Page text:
Lighting can be the issue here, though really it’s lighting + glasses. If you haven’t had a checkup in ages, are wearing a five year old prescription and are spending the whole day under fluorescent lights … the cumulative strain might very well cause your brain to throw up the red flags.
Truly, most of these kinds of headaches are a signal from your brain saying, “too much error in the signal”.
4. “Mix & match” prescriptions.
Neha talked about that in more detail, here. Just because you broke your glasses or left them somewhere, it’s not all right to just grab some other pair of old glasses. Any change in focal plane is going to confuse your brain, and that’s a likely cause for headaches.
5. 20/10 vision and headaches.
The current favorite practice of mainstream optometry to crank up your prescription as high as possible is cause for concern.
Quite often it all goes back to simply overprescription. Neha talked about that one in a whole article on the subject of overprescription and side effects.
Your brain might be having to work too hard to interpret signals from your eyes.
Of course headaches can have all sorts of causes. It’s shocking however how many times I’ve seen the problem go away completely, when we address prescription lenses.
The conversation goes something like this:
“I hate these headaches. I can barely function!”
“Do you wear glasses?”
And already I’m 80% certain that sorting out the prescription use will fix the headaches. Usually it’s “signal” related, ie. your brain just being overworked dealing with poor vision input. Sometimes it’s posture related, though then too often it’s something that goes back to the wrong glasses causing you to subconsciously contort your posture.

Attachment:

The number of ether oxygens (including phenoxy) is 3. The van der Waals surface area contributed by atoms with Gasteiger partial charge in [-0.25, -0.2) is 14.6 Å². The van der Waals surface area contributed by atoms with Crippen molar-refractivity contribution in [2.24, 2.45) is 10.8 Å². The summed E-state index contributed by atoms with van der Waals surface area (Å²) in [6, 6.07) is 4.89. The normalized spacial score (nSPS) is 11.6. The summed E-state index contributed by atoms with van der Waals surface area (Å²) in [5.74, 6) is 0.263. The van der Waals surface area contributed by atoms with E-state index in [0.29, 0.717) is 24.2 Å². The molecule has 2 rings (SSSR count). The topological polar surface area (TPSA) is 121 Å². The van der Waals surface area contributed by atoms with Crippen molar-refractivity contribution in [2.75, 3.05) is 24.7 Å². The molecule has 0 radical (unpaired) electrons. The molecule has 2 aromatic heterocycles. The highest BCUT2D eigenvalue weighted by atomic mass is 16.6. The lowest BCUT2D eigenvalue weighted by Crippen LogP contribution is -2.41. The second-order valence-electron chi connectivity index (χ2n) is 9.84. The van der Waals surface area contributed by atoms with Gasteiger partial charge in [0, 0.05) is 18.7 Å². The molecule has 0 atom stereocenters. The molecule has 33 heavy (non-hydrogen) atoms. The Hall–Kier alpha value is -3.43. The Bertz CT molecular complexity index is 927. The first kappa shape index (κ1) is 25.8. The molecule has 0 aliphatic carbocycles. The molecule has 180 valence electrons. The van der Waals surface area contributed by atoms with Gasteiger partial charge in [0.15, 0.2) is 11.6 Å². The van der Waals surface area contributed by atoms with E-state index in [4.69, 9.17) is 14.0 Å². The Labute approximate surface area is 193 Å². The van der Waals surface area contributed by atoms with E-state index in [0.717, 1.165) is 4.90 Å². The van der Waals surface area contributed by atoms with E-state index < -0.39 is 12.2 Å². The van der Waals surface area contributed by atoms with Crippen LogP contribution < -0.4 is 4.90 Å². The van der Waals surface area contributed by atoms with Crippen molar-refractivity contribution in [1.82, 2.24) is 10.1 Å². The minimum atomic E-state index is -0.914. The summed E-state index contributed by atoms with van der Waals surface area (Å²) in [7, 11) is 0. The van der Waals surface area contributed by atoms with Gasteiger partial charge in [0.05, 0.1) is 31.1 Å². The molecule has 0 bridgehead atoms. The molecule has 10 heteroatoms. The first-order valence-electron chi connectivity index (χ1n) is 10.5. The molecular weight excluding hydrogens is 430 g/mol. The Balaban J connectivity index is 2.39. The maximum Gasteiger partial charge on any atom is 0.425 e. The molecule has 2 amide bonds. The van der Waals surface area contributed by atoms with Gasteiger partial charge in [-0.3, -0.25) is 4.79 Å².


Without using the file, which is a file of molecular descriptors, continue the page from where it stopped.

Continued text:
Either way, anyone who wears glasses and consistently gets headaches, should be looking at the prescription as high on the list of troubleshooting items.
Remember, the visual cortex, responsible for your eyesight, takes up a huge 30% of your whole cortex. It plays a major role in your well-being.
And for those of you who are actively working on improving your eyesight, take a look at this story in the forum.
I just got my new differential prescription today, and I noticed that I got a headache within 10 minutes of using them. I will admit it’s been about 6-7 weeks since I dropped prescriptions, and this time I dropped prescription by 0.5 instead of 0.25 diopters. Since I could see 20/20 with some effort with my new normalized prescription of -4.25(L) -5.25(R), I thought it would be okay. I don’t remember getting a headache/strain related symptoms the last time I dropped prescriptions. Has this happened to anyone?”